An Analysis of VICTOR/VICTORIA (1982) by Joseph Suglia

Victor/Victoria (1982) is clearly Blake Edward’s most significant and most pleasant film.  It has very little of the garishness, decadence, and sordidness that mar some of his other work, though I admire all of his cinematic projects.

I believe it would be fair to say that Victor/Victoria is about the moment at which art stops resembling life and becomes life.  The hilarious cockroach scene is a beautiful instance of the traversal of the seeming / being distinction: The restaurant IS, in fact, infested with cockroaches if the patrons believe that it is.  The James Gardner character feels duped at first–he is attracted to a man impersonating a woman, but that figure is, in fact, a woman impersonating a man impersonating a woman.  Later on, Gardner’s character recognizes that it doesn’t matter, ultimately, if Victor is naturally male or female.  “Her” project is to contrive appearances of appearances–not to persuade spectators that her appearance is natural, but to persuade them that her appearance is merely a persuasive appearance, that her “truth” is purely phenomenal.  How clever that the film alludes to Madame Butterfly!  At times, the phenomenon is more “real” than any reality.  “People believe what they see”–they want to be taken in by appearances and are inescapably disappointed by nuda veritas.

I think, in this regard, of Bernstein and Toddy: Both characters are gay and yet also persuasively, almost natively heterosexualized.  When they are wearing their “straight” masks, are they lying?  Are they pretending?  The film conjures up the ancient paradox of Megara: When liars say, “I am lying,” are they telling the truth?  A lie is not a lie if everyone believes it, including the liar him- or herself.  I think of the wonderful bedside conversation between the Julie Andrews and ultra-masculine James Gardner characters: “I find it all fascinating. There are things available to me as a man that I could never have as a woman.  I am emancipated…  I’m my own man, so to speak.”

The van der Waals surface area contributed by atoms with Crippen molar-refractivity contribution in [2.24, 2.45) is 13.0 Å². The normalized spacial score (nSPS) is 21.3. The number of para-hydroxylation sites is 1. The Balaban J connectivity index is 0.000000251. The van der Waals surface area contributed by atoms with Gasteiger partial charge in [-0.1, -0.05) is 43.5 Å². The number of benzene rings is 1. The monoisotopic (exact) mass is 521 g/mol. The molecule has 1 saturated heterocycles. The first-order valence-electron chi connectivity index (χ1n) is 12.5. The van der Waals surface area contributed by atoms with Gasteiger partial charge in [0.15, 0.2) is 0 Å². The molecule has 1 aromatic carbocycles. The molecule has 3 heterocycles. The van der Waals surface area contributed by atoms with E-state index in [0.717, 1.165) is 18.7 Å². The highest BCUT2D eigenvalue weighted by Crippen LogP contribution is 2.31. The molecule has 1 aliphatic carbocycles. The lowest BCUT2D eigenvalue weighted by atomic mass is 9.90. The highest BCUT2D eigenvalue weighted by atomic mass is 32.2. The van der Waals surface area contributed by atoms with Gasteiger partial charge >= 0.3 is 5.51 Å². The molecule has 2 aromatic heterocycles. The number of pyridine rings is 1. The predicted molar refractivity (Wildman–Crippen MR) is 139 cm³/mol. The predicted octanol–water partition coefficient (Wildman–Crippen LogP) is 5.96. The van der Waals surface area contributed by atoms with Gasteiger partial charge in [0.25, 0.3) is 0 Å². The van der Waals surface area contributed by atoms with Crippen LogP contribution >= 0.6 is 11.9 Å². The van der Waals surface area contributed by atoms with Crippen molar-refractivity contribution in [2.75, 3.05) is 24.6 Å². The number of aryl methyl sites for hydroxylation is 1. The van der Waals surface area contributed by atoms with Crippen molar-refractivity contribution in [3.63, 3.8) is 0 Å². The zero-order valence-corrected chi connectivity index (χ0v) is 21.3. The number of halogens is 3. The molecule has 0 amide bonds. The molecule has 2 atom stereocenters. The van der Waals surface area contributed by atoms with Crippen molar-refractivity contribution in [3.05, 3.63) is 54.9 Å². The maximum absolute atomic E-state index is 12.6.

The point, I think, is not that one appearance is a false and the other is “the truth,” but that two mutually contradictory appearances can coexist simultaneously.  Julie Andrews’ character can switch from “Victor” to “Victoria” in the same way that some bilingual students switch from Spanish to English and then back to Spanish again.  And why not?  We live in, to cite one of the songs, a “crazy world / full of crazy contradictions,” a world of shifting, ambiguous appearances that give life its thrill.  Philosophically speaking, the film exhibits neither a pious, life-negating Platonism nor a Nietzschean celebration and aestheticization of hollow appearances.  It suggests, rather, that you can shift from one phenomenal identity to another without either identity being “true” or emptily fraudulent.  And why not?  Humans are enormously complex creatures, and life is overwhelmingly ambiguous and complex.

Joseph Suglia